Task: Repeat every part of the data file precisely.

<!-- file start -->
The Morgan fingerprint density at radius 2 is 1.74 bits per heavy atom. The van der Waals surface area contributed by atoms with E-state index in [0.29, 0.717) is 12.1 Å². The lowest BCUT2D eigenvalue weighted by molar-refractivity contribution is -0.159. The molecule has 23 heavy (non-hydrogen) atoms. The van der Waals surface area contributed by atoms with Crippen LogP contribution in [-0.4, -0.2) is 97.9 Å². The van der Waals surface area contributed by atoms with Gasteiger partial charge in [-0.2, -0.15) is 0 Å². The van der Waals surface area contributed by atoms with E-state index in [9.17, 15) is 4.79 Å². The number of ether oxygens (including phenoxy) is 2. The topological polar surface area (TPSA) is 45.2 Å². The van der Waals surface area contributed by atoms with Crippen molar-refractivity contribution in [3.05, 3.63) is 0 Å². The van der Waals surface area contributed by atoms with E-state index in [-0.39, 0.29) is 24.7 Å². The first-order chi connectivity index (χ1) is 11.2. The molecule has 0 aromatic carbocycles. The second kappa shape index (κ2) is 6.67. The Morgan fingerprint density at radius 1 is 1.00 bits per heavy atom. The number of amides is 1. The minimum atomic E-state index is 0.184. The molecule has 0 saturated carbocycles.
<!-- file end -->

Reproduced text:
The Morgan fingerprint density at radius 2 is 1.74 bits per heavy atom. The van der Waals surface area contributed by atoms with E-state index in [0.29, 0.717) is 12.1 Å². The lowest BCUT2D eigenvalue weighted by molar-refractivity contribution is -0.159. The molecule has 23 heavy (non-hydrogen) atoms. The van der Waals surface area contributed by atoms with Crippen LogP contribution in [-0.4, -0.2) is 97.9 Å². The van der Waals surface area contributed by atoms with Gasteiger partial charge in [-0.2, -0.15) is 0 Å². The van der Waals surface area contributed by atoms with E-state index in [9.17, 15) is 4.79 Å². The number of ether oxygens (including phenoxy) is 2. The topological polar surface area (TPSA) is 45.2 Å². The van der Waals surface area contributed by atoms with Crippen molar-refractivity contribution in [3.05, 3.63) is 0 Å². The van der Waals surface area contributed by atoms with E-state index in [-0.39, 0.29) is 24.7 Å². The first-order chi connectivity index (χ1) is 11.2. The molecule has 0 aromatic carbocycles. The second kappa shape index (κ2) is 6.67. The Morgan fingerprint density at radius 1 is 1.00 bits per heavy atom. The number of amides is 1. The minimum atomic E-state index is 0.184. The molecule has 0 saturated carbocycles.